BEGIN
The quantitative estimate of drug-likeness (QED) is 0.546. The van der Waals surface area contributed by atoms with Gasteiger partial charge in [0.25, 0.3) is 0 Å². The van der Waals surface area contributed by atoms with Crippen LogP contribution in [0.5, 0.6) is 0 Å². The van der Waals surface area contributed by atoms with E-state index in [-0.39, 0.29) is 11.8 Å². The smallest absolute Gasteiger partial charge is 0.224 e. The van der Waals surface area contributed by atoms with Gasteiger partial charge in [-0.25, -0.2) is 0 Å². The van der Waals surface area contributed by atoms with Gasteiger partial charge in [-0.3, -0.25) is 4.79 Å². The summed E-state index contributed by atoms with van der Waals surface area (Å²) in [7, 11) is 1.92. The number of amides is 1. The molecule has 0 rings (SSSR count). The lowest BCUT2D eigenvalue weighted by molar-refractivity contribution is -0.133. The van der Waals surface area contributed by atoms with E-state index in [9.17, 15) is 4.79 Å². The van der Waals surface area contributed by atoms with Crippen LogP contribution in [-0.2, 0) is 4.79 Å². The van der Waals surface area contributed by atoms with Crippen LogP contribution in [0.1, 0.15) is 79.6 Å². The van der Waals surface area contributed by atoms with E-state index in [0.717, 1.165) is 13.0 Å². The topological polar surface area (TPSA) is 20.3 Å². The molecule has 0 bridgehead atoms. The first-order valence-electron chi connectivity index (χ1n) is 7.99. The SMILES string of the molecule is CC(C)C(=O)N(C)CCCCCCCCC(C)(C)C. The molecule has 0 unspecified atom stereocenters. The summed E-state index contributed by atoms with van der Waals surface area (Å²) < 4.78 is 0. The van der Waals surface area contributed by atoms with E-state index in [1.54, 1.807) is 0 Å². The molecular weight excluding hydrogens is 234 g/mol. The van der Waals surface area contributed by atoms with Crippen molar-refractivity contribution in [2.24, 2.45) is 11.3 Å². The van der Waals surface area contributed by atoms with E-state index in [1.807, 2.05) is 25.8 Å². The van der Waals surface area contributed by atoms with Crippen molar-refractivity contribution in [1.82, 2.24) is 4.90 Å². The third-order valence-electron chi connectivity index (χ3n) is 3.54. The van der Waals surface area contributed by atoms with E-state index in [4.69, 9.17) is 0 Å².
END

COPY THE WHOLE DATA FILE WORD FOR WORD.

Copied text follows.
The quantitative estimate of drug-likeness (QED) is 0.546. The van der Waals surface area contributed by atoms with Gasteiger partial charge in [0.25, 0.3) is 0 Å². The van der Waals surface area contributed by atoms with Crippen LogP contribution in [0.5, 0.6) is 0 Å². The van der Waals surface area contributed by atoms with E-state index in [-0.39, 0.29) is 11.8 Å². The smallest absolute Gasteiger partial charge is 0.224 e. The van der Waals surface area contributed by atoms with Gasteiger partial charge in [-0.25, -0.2) is 0 Å². The van der Waals surface area contributed by atoms with Gasteiger partial charge in [-0.3, -0.25) is 4.79 Å². The summed E-state index contributed by atoms with van der Waals surface area (Å²) in [7, 11) is 1.92. The number of amides is 1. The molecule has 0 rings (SSSR count). The lowest BCUT2D eigenvalue weighted by molar-refractivity contribution is -0.133. The van der Waals surface area contributed by atoms with E-state index in [9.17, 15) is 4.79 Å². The van der Waals surface area contributed by atoms with Crippen LogP contribution in [-0.2, 0) is 4.79 Å². The van der Waals surface area contributed by atoms with Crippen LogP contribution in [0.1, 0.15) is 79.6 Å². The van der Waals surface area contributed by atoms with E-state index in [0.717, 1.165) is 13.0 Å². The topological polar surface area (TPSA) is 20.3 Å². The molecule has 0 bridgehead atoms. The first-order valence-electron chi connectivity index (χ1n) is 7.99. The SMILES string of the molecule is CC(C)C(=O)N(C)CCCCCCCCC(C)(C)C. The molecule has 0 unspecified atom stereocenters. The summed E-state index contributed by atoms with van der Waals surface area (Å²) < 4.78 is 0. The van der Waals surface area contributed by atoms with E-state index in [1.54, 1.807) is 0 Å². The molecular weight excluding hydrogens is 234 g/mol. The van der Waals surface area contributed by atoms with Crippen molar-refractivity contribution in [2.24, 2.45) is 11.3 Å². The van der Waals surface area contributed by atoms with E-state index in [1.807, 2.05) is 25.8 Å². The van der Waals surface area contributed by atoms with Crippen molar-refractivity contribution in [1.82, 2.24) is 4.90 Å². The third-order valence-electron chi connectivity index (χ3n) is 3.54. The van der Waals surface area contributed by atoms with E-state index in [4.69, 9.17) is 0 Å².